A vase of tropical leaves might be the perfect answer if you crave some easy-care green. These leaves may last for weeks and come in many different shapes and fashions.
Palm fronds are breezy and beachy, and they grow in a range of sizes, from small enough for an average-size vase into large and quite heavy — in which case you are going to need a huge floor urn. Large tropical leaves like strelitzia, elephant’s ear and split-leaf philodendron are reminiscent of a tropical rain forest and are able to appear exotic and spectacular. Just imagine your perfect tropical getaway and select your leaves so.
More ways to develop tropical fashion
Rachel Reider Interiors
Vases filled with strelitzia and philodendron leaves are the ideal accessory to this tropical-style porch in Boston. The colorful throw pillows and green leaves attract the room to life.
Tracy Murdock Allied ASID
Isn’t it really amazing what a difference one huge leaf can make? The single giant strelitzia foliage in this Los Angeles house adds a fairy tale touch into a soothing green space.
The Lettered Cottage
The neutral palette within this Granville, Ohio, residence is perfectly appropriate to the tongue-in-cheek fashion of decorating together with giant leaves. The vignette created by placing an elephant’s ear foliage atop a classic hospital cart reminds me of a botany lab of sorts, a fantastic reference for a house with lush green views outside.
Phil Kean Design Group
A Zen-like bedroom within this contemporary Orlando house becomes a vacation retreat with just a few leaves of strelitzia, which, while not tree size, do conjure the idea of sleeping underneath the palms.
Martha O’Hara Interiors
Tropical leaves, such as these very simple palms fronds, look great everywhere, and within this Minneapolis kitchen their casual tropical touch works wonderfully with the clean, beachy style.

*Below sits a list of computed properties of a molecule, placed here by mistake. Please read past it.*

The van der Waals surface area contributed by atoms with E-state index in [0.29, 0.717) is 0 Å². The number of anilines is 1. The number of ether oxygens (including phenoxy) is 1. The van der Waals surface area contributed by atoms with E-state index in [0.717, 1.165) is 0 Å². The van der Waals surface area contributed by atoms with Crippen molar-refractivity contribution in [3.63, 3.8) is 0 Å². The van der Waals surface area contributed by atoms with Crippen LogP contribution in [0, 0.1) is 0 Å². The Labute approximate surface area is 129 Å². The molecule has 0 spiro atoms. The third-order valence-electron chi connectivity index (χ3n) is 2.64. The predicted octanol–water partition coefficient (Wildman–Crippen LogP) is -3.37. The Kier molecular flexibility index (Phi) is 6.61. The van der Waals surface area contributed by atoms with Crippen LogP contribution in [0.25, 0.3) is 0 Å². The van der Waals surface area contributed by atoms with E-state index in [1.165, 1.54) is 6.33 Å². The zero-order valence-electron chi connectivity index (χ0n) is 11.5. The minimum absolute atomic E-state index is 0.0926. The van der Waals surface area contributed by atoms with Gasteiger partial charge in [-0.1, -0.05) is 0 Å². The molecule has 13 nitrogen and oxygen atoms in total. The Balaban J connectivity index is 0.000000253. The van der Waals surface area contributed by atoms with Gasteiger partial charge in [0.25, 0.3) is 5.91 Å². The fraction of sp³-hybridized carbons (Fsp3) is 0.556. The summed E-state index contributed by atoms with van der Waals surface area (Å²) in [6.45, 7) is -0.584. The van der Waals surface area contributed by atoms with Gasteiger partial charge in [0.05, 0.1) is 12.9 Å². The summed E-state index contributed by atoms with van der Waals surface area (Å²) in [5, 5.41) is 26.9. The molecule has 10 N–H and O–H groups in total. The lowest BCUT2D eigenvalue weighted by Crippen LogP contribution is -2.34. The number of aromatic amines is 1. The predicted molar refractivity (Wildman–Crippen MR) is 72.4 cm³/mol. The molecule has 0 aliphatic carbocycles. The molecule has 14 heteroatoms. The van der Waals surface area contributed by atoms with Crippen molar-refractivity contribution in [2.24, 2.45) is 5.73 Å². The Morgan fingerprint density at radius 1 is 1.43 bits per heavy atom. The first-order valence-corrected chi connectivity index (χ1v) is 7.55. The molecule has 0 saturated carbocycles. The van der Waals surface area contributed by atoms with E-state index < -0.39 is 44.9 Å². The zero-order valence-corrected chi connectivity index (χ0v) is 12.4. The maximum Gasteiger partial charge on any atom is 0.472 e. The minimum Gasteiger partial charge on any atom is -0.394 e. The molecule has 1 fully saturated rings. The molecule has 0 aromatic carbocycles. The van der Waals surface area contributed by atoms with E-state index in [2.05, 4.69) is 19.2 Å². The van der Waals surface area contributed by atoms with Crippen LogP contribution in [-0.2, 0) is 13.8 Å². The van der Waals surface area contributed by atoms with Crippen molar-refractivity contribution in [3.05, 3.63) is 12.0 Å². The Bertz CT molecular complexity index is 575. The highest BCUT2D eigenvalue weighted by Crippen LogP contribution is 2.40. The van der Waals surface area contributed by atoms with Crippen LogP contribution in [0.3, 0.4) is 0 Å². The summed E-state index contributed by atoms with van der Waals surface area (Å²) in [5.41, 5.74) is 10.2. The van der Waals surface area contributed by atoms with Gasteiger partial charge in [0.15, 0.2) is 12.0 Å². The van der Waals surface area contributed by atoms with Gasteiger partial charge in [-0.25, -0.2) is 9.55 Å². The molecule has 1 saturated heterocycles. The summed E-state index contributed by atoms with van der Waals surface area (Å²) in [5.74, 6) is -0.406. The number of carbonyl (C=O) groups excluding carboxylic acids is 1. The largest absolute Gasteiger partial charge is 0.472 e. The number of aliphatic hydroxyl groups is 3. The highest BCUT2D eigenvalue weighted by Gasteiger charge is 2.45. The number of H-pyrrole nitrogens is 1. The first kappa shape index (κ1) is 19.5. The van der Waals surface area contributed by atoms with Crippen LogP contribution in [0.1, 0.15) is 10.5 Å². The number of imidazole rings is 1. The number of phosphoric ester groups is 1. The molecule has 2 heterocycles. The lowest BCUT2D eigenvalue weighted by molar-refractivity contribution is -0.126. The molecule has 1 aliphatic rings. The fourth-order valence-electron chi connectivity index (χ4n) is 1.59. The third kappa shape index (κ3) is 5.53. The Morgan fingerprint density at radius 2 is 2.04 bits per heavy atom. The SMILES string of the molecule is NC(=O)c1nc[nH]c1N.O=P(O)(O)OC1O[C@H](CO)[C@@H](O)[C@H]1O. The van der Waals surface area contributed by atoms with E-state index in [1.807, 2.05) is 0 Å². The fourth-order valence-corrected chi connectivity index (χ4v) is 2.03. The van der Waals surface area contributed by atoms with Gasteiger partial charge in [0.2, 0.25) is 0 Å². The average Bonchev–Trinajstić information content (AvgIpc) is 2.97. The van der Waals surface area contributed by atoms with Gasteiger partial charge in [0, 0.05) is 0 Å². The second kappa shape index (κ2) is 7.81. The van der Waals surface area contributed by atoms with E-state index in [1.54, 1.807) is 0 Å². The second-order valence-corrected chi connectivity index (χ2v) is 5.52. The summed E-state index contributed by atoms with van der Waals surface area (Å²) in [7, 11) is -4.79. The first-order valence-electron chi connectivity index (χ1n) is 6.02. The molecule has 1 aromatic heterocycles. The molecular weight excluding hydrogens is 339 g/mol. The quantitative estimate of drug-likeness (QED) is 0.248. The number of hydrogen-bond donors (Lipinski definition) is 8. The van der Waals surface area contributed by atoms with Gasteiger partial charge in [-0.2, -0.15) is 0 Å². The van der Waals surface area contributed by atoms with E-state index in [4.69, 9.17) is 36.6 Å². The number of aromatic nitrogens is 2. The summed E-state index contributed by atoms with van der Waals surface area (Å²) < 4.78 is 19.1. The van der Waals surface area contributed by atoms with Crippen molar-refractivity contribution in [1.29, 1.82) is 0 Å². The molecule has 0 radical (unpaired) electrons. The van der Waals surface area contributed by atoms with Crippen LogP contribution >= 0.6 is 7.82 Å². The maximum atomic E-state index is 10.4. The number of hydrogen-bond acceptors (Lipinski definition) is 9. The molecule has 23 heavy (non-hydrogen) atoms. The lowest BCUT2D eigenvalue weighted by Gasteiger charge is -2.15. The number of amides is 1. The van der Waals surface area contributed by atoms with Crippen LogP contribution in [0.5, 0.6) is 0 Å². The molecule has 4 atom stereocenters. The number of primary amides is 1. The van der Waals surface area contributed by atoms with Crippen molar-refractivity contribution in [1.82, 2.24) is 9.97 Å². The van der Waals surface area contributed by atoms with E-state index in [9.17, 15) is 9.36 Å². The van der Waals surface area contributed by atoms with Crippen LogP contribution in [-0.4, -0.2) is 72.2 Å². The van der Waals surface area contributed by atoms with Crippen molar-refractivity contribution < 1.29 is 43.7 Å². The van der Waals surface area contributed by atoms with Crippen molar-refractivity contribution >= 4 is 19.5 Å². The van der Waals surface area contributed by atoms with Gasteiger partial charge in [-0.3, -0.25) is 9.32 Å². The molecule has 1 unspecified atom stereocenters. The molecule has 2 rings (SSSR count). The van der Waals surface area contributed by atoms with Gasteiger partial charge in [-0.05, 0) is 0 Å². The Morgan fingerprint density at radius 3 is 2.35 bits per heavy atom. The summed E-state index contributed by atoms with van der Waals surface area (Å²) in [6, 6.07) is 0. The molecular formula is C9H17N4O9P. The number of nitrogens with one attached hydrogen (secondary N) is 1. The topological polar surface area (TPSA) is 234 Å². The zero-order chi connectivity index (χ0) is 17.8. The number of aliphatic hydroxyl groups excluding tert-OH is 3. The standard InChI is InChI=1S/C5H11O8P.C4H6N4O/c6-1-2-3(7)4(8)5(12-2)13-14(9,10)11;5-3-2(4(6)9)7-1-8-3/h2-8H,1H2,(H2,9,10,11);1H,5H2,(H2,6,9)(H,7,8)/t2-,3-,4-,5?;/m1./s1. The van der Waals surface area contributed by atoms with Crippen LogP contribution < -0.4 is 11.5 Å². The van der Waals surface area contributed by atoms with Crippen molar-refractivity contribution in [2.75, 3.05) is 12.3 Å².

Margaret Donaldson Interiors
A beautifully distressed trestle table within this island vacation home near Charleston, South Carolina, looks inviting with just the simple placement of some fan palm leaves, freshly cut from the garden outside.
Jennifer Bradford Davis Interior Design
A single fan palm foliage, which mimics a real palm tree, looks right at home in an elegant Caribbean villa’s bathroom niche.
This one is quite likely dried or preserved, a fantastic alternative for busy people whose time at home is limited.
A philodendron foliage adds some life to the vignette within an artful Los Angeles house, giving context to the character theme of this painting and breaking out of this visual box.
The understated elegance of the New York attic is greatly enhanced by the couple philodendron leaves beside the classic chaise.
How to get the most out of your tropical foliage:Tropical foliage will, if properly cared for, last considerably longer than most floral bouquets.If you are harvesting from your garden (lucky you!) , cut in the morning before the heat of the day dries out the leaves. Additionally, it is advised that you buy your leaves in the morning to protect them from warmth on the way home. And as with flowers, if you’re going to be traveling any distance, set them in a plastic bag filled with enough water to cover the bottom of the stems.When picking tropical leaves from a florist, be sure they are 100 percent intact and that no brown areas are removed; removed areas a sign of sterile foliage which can quickly deteriorate. For a durable bouquet:
Wash the leaves nicely to be certain that they are insect free.Sanitize the vase together with hot bleach and water to reduce germs growth.Add a package of flower food into the water.Cut the stalks in a 45-degree angle and trim them every few days.Change the water every two or three days.Keep the arrangement away from direct sun, drafts and small kids, who might grab a leaf and pull the whole thing over. More: How to increase banana plants